During three days of BronyCon, I have occasion to meet all manner of Bronies and their stable-mates. There’s Sam Miller, who teaches communications at the University of North Dakota, and who studies them. He tells a roomful of Bronies, from the dispassionate vantage of academe, that “you guys are doing something powerful. . . . You’re pushing the envelope of what gender is supposed to do. That’s awesome.” Then there’s Dr. Katia Perea, who teaches sociology/queer media studies at CUNY Kingsborough. A roomful of pony-ears and manes bob in agreement, as she lectures on the historic sweep of “girl cartoons” which she has extensively studied. She drops academese like “transgressing gender normative coding” and “the master/slave dialectic.” When she finally speaks English, it is to tell the Bronies, “You are a revolutionary movement in popular culture.”
There’s the long-haired heavy metal guitar player Dustin Randolph, aka Dr. Tiny, who has a Friendship Is Magic shirt, but with the design of Led Zeppelin’s “Swan Song” logo. Bronies are notorious for creating hundreds of thousands of pieces of fan art, from drawings to music, and Dustin has suffered for his, having been booted from his original band, Hexorine, just a few weeks ago. “They called me Brony scum,” he says. Now, he plays pony-themed solo tunes, songs such as “Cascadence” and “Alone.”
But one is never truly alone among the Bronyhood, discovering the magic of friendship with bros whose fondest wish is to show off their pony plushy toys, picking their favorite according to which pony’s personality most matches their own. (“I’m a Fluttershy . . . but today I’m feeling more like an Applejack.”) I encounter a mustachioed man taking a smoke break on a convention balcony. He’s in pony ears and tail, holding an MLP lunchbox. The name is Moonlight Blossom, he says (his pony alias). Mr. Blossom is a 37-year-old senior network administrator.
He says the notion that Bronydom infantilizes grown men like him is “horse apples.” If it’s rebelling against anything, “it’s against excessive cynicism and irony and people not being kind to each other.” Take his ex-girlfriend, for starters. Like MLP’s evil Queen Chrysalis, he says, she “sucks the life out of people by chewing up their love.” She nearly ruined him and sent him spiraling into depression, until he saddled up with the Bronies. So the show isn’t just for effeminized guys who don’t like the company of women, he’ll have me know. “Close to the end of season two, there’s a massive fight scene, okay?”
Then there’s 28-year-old Jacob Hughes, an Army drill sergeant at Fort Benning. I go to lunch with him after hearing him speak at a Military Bronies panel, where our soldiers, sailors, and Marines—in testimony that should probably end up in al Qaeda recruiting videos—come out about their love for all things My Little Pony. Hughes insists on wearing a stuffed Pinkie Pie plushy (his favorite pony) on his shoulder on our walk to the restaurant. When a waitress takes our order, she says, “Ooh, glad my granddaughter isn’t here. . . . She [has to have] soft pink things.”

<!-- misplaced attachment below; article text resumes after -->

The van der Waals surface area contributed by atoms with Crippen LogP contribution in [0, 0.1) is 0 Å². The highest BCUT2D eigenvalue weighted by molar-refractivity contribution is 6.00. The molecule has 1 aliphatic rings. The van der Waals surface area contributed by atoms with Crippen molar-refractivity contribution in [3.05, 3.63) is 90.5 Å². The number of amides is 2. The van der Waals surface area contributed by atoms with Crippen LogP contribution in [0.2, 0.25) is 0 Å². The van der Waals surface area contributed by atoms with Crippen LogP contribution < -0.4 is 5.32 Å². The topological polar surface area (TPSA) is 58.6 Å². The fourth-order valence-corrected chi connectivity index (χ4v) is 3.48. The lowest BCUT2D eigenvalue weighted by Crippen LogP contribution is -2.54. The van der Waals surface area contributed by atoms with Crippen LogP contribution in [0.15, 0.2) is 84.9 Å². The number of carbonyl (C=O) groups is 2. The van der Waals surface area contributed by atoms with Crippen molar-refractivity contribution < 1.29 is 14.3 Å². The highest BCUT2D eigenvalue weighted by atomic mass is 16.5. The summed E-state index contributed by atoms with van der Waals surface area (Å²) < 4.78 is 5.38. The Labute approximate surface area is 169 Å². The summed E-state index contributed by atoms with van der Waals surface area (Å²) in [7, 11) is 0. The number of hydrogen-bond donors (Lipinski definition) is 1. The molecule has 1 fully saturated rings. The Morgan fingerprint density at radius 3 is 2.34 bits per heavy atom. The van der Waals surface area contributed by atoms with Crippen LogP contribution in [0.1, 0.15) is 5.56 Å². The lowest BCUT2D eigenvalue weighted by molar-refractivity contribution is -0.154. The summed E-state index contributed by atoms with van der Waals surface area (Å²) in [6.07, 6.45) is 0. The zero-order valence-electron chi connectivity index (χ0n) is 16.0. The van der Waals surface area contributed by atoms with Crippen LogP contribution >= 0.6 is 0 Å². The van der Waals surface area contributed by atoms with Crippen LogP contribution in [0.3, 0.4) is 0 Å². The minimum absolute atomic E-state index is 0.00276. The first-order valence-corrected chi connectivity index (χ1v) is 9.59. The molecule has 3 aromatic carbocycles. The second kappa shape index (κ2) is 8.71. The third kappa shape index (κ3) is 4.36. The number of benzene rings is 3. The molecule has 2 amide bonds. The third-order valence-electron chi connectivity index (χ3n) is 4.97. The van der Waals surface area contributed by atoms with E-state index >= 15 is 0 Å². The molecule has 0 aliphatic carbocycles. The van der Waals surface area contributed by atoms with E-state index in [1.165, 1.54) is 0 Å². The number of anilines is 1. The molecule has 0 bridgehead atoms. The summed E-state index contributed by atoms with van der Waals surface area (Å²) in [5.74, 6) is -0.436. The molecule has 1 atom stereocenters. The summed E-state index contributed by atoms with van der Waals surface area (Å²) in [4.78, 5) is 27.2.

At ease about his Bronydom, Hughes is an enthusiastic booster. A gregarious performer-type, Hughes says ponies helped him shed once-crippling introversion. “A good part of the appeal is that wholesomeness and innocence,” Hughes says. “And so we’re shining a light on the fact that, yes, I am a man. But at the same time, I enjoy what I enjoy.” He seems sincere and well-meaning, so I don’t want to harsh his Pinkie Pie mellow. But the Care Bears are wholesome and innocent, too. Yet you don’t see Army drill sergeants traipsing around in Funshine Bear costumes—at least not as of this writing.
Over my long weekend riding with the herd, I attend everything from Brony karaoke to dance-offs (where Bronies literally dance their tails off). At a rave one evening, I am nearly impaled by an alicorn horn during a Brony stampede. To calm things down one afternoon, I visit “The Crusader’s Clubhouse”—the sole sanctum for MLP’s original intended demographic (kids) to get away from the Brony man-children. Here, they can write letters to Princess Celestia about the magic of friendship, or have cutie marks painted on their cheeks.
The head-Brony-in-charge, a 20-year-old Asian guy named Justin, vigilantly checks my press pass. Since I’m not running around in pony ears or Pegasus wings, he needs to make sure I’m not some sort of weirdo. A cherubic 8-year-old girl named Carson is doing pony-crafts at a nearby table. She tells me she and her little sister have been into MLP their entire lives, though she allows, “I think it’s weird that guys like it.” I ask her who her favorite pony is. “Rarity,” she tells me. “But she’s so prissy!” argues Justin.
Justin tells me that at first, he started liking the show ironically, but then, he just liked it. I ask Carson if she knows what “ironically” means. She doesn’t. I tell her it kind of means pretending to like something as a joke. “Like when people go to Applebee’s,” adds Justin. Carson looks bored and wants to get back to her popsicle sticks and Elmer’s glue, even as Justin enthuses over the MLP fight scenes: “They’re girl ponies and they’re girly, but they’re fighting! So hilarious! Such a contradiction!”
Carson tells me that during crafts time, she’s teaching Justin how to make “butterflies and outdoor nature things.” I leave the 8-year-old-girl and her 20-year-old pupil to their studies. Since I’m not sure Justin has ever been outdoors before—between his My Little Pony-viewing marathons and whatever other entertainments are being hatched in the misfiring synapses of the hive mind—I’m guessing he has much to learn.
Matt Labash is a senior writer at The Weekly Standard.